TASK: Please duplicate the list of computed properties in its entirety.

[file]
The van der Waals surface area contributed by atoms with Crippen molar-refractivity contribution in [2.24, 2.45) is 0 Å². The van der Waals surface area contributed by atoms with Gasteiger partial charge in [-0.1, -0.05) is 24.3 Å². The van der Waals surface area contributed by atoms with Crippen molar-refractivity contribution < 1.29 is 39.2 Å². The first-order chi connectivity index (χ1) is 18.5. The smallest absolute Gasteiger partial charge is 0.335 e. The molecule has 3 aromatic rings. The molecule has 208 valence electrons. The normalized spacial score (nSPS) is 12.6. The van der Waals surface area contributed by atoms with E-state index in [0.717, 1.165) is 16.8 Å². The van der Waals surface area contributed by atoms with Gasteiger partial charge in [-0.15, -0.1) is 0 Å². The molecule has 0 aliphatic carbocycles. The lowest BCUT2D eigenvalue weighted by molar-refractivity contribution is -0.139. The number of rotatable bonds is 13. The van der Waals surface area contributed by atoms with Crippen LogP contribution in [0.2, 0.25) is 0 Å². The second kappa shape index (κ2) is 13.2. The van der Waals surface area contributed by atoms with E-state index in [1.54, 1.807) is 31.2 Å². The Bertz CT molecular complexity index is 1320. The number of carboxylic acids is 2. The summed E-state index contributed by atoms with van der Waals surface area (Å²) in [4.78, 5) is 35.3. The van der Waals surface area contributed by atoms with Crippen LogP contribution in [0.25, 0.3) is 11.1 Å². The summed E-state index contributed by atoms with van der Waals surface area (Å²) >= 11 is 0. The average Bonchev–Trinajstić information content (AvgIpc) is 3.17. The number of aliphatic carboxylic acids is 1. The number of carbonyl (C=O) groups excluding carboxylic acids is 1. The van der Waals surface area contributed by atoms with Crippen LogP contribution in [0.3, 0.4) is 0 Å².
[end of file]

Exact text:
The van der Waals surface area contributed by atoms with Crippen molar-refractivity contribution in [2.24, 2.45) is 0 Å². The van der Waals surface area contributed by atoms with Gasteiger partial charge in [-0.1, -0.05) is 24.3 Å². The van der Waals surface area contributed by atoms with Crippen molar-refractivity contribution < 1.29 is 39.2 Å². The first-order chi connectivity index (χ1) is 18.5. The smallest absolute Gasteiger partial charge is 0.335 e. The molecule has 3 aromatic rings. The molecule has 208 valence electrons. The normalized spacial score (nSPS) is 12.6. The van der Waals surface area contributed by atoms with E-state index in [0.717, 1.165) is 16.8 Å². The van der Waals surface area contributed by atoms with Gasteiger partial charge in [-0.15, -0.1) is 0 Å². The molecule has 0 aliphatic carbocycles. The lowest BCUT2D eigenvalue weighted by molar-refractivity contribution is -0.139. The number of rotatable bonds is 13. The van der Waals surface area contributed by atoms with Crippen LogP contribution in [0.2, 0.25) is 0 Å². The second kappa shape index (κ2) is 13.2. The van der Waals surface area contributed by atoms with E-state index in [1.54, 1.807) is 31.2 Å². The Bertz CT molecular complexity index is 1320. The number of carboxylic acids is 2. The summed E-state index contributed by atoms with van der Waals surface area (Å²) in [4.78, 5) is 35.3. The van der Waals surface area contributed by atoms with Crippen LogP contribution in [0.25, 0.3) is 11.1 Å². The summed E-state index contributed by atoms with van der Waals surface area (Å²) >= 11 is 0. The average Bonchev–Trinajstić information content (AvgIpc) is 3.17. The number of aliphatic carboxylic acids is 1. The number of carbonyl (C=O) groups excluding carboxylic acids is 1. The van der Waals surface area contributed by atoms with Crippen LogP contribution in [0.3, 0.4) is 0 Å².